“Besides which, casually passing through someone’s cloud of smoke as you enter a building they’re smoking outside of will not harm you.”
      Actually this does in fact make me cough, if I breath in even one breath of it. And I know people with asthma who are affected much worse by it. If you smoke in a wide open outdoor area that’s fine (as I’ve said above) but if you smoke in an area where people HAVE to go by you and breath it, let alone an indoor area where they have to keep on breathing it, it does definitely harm people.
      I’m not demanding you don’t smoke, I’m demanding you don’t smoke in areas where nonsmokers (or children) have to be around you.
      Chewing tobbacco is also a disgusting habit but since it doesn’t force itself into everyone else’s lungs, I’d rather people switched to that.
      I have a question for the smokers here. Do you admit that you smell bad to everyone else, and you just don’t care? Or do you deny that you smell? I’m actually curious.
      I’m very happy that you can’t smoke in bars and clubs in most places now. A few years ago you could still smoke in clubs in Paris and after a night out my hair and my clothes would reek of smoke, and that was just from being in the same room, not even directly hanging out with someone who was smoking.

    39. idiolect
      Posted November 29, 2008 at 8:53 pm | Permalink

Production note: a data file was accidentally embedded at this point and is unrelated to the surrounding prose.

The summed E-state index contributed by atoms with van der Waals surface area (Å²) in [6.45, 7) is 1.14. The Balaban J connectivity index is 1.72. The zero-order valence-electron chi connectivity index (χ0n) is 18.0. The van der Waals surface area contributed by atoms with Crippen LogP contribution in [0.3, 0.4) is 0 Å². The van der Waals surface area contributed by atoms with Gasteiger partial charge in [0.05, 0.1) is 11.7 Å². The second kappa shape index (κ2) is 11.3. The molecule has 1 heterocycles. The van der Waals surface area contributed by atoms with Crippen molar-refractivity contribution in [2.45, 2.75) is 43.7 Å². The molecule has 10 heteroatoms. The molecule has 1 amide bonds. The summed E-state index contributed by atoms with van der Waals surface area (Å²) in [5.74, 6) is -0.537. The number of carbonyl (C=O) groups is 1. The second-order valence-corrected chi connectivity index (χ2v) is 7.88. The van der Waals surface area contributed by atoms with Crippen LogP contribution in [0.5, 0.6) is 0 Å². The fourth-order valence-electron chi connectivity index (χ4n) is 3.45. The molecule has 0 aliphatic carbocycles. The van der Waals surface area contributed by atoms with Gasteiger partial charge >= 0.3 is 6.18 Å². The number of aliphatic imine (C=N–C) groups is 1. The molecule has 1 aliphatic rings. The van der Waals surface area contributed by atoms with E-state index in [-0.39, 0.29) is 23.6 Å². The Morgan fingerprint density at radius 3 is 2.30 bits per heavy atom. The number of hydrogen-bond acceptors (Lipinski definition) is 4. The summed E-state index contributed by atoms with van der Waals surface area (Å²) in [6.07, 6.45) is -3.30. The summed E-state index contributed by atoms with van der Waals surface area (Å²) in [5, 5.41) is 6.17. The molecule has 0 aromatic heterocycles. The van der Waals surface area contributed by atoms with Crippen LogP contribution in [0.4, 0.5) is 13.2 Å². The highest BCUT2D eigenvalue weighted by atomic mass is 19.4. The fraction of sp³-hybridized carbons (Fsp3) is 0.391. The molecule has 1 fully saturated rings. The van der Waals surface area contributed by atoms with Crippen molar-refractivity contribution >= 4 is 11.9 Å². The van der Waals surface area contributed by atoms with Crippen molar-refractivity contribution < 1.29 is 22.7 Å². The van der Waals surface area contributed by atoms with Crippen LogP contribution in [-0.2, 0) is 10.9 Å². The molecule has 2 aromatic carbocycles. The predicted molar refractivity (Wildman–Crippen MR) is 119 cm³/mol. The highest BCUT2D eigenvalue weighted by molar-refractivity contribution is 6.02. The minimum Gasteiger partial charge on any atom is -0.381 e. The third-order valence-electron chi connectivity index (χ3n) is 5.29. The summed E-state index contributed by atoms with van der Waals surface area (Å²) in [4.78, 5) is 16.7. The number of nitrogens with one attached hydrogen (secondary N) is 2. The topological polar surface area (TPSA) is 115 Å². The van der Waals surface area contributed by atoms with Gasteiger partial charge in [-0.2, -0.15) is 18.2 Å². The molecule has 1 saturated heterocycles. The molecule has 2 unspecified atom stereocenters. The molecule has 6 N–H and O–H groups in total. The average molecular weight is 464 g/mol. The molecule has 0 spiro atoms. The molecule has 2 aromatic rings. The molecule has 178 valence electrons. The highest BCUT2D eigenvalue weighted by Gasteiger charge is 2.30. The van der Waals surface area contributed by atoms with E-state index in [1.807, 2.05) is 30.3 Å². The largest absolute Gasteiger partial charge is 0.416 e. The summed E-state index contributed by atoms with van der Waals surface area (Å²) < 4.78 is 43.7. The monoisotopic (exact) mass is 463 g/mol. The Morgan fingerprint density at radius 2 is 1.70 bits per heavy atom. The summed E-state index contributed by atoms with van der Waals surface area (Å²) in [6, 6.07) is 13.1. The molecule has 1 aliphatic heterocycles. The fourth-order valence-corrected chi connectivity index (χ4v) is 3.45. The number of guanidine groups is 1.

Regarding the smell question — What I admit is that there are a lot of people who don’t like the lingering smell of smoke on my clothes. I can actually smell it a little (although surely not as acutely as those who don’t smoke) and weirdly, I actually kind of like it. I like the smell of certain cigarettes better than others. I like the way cigarette smoke mixes with certain people’s natural scents better than others. When I’m going into a formal environment where I will be meeting lots of strangers in a very polite context (e.g. a job interview, some social gathering with my parents, etc) I will shower in the morning, wear freshly washed clothing, light perfume (although I do this every day — also just because I like it, not to mask anything), and not smoke before the event if I’m trying to make a really good impression because I realize some people really don’t like it. However, in my every day life, where I’m just going about my business and I don’t particularly care about the impression I’m making (beyond, you know, just being a generally decent human being, which one ought to be able to expect of everyone) then yeah, I know some people don’t like it and I don’t really care. I’m not about to start worrying about the wide variety of things about me some stranger on the street might be bothered by when they encounter me. I’m sure some of them don’t like the smell, others think my glasses make me look like a nerd, others think the piercing in my ear makes me look trashy, others think I ought to get a better fashion sense instead of wearing slouchy jeans all the time, etc. These are all things that I’ll just let those strangers on the street spend time worrying about while I go on my merry way.